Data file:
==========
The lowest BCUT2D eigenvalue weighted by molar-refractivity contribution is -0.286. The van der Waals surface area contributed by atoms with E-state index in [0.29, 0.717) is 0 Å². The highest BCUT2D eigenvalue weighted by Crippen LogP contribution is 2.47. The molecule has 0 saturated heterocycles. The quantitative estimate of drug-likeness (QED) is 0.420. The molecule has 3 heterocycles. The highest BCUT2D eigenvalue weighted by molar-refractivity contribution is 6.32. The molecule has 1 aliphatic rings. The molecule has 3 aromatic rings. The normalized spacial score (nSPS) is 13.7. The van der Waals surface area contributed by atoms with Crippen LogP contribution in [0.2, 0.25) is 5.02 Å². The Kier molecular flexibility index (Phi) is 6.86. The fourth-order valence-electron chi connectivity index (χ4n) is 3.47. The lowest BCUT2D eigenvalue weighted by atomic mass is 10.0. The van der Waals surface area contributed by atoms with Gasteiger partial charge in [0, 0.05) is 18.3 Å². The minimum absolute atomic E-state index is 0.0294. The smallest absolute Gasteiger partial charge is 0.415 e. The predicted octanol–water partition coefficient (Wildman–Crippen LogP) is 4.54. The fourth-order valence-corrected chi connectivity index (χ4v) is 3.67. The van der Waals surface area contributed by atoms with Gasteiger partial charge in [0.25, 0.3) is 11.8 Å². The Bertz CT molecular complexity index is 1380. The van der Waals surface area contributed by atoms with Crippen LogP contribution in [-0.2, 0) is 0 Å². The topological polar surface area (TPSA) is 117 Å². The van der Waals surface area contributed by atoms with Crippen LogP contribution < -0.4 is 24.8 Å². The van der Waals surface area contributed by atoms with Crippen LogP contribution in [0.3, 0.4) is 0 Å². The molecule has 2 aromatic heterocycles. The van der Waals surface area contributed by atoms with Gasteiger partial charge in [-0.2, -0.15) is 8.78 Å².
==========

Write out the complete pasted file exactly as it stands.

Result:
The lowest BCUT2D eigenvalue weighted by molar-refractivity contribution is -0.286. The van der Waals surface area contributed by atoms with E-state index in [0.29, 0.717) is 0 Å². The highest BCUT2D eigenvalue weighted by Crippen LogP contribution is 2.47. The molecule has 0 saturated heterocycles. The quantitative estimate of drug-likeness (QED) is 0.420. The molecule has 3 heterocycles. The highest BCUT2D eigenvalue weighted by molar-refractivity contribution is 6.32. The molecule has 1 aliphatic rings. The molecule has 3 aromatic rings. The normalized spacial score (nSPS) is 13.7. The van der Waals surface area contributed by atoms with Crippen LogP contribution in [0.2, 0.25) is 5.02 Å². The Kier molecular flexibility index (Phi) is 6.86. The fourth-order valence-electron chi connectivity index (χ4n) is 3.47. The lowest BCUT2D eigenvalue weighted by atomic mass is 10.0. The van der Waals surface area contributed by atoms with Gasteiger partial charge in [0, 0.05) is 18.3 Å². The minimum absolute atomic E-state index is 0.0294. The smallest absolute Gasteiger partial charge is 0.415 e. The predicted octanol–water partition coefficient (Wildman–Crippen LogP) is 4.54. The fourth-order valence-corrected chi connectivity index (χ4v) is 3.67. The van der Waals surface area contributed by atoms with Gasteiger partial charge in [0.25, 0.3) is 11.8 Å². The Bertz CT molecular complexity index is 1380. The van der Waals surface area contributed by atoms with Crippen LogP contribution in [-0.2, 0) is 0 Å². The topological polar surface area (TPSA) is 117 Å². The van der Waals surface area contributed by atoms with Crippen LogP contribution < -0.4 is 24.8 Å². The van der Waals surface area contributed by atoms with Crippen LogP contribution in [0.3, 0.4) is 0 Å². The molecule has 2 aromatic heterocycles. The van der Waals surface area contributed by atoms with Gasteiger partial charge in [-0.2, -0.15) is 8.78 Å².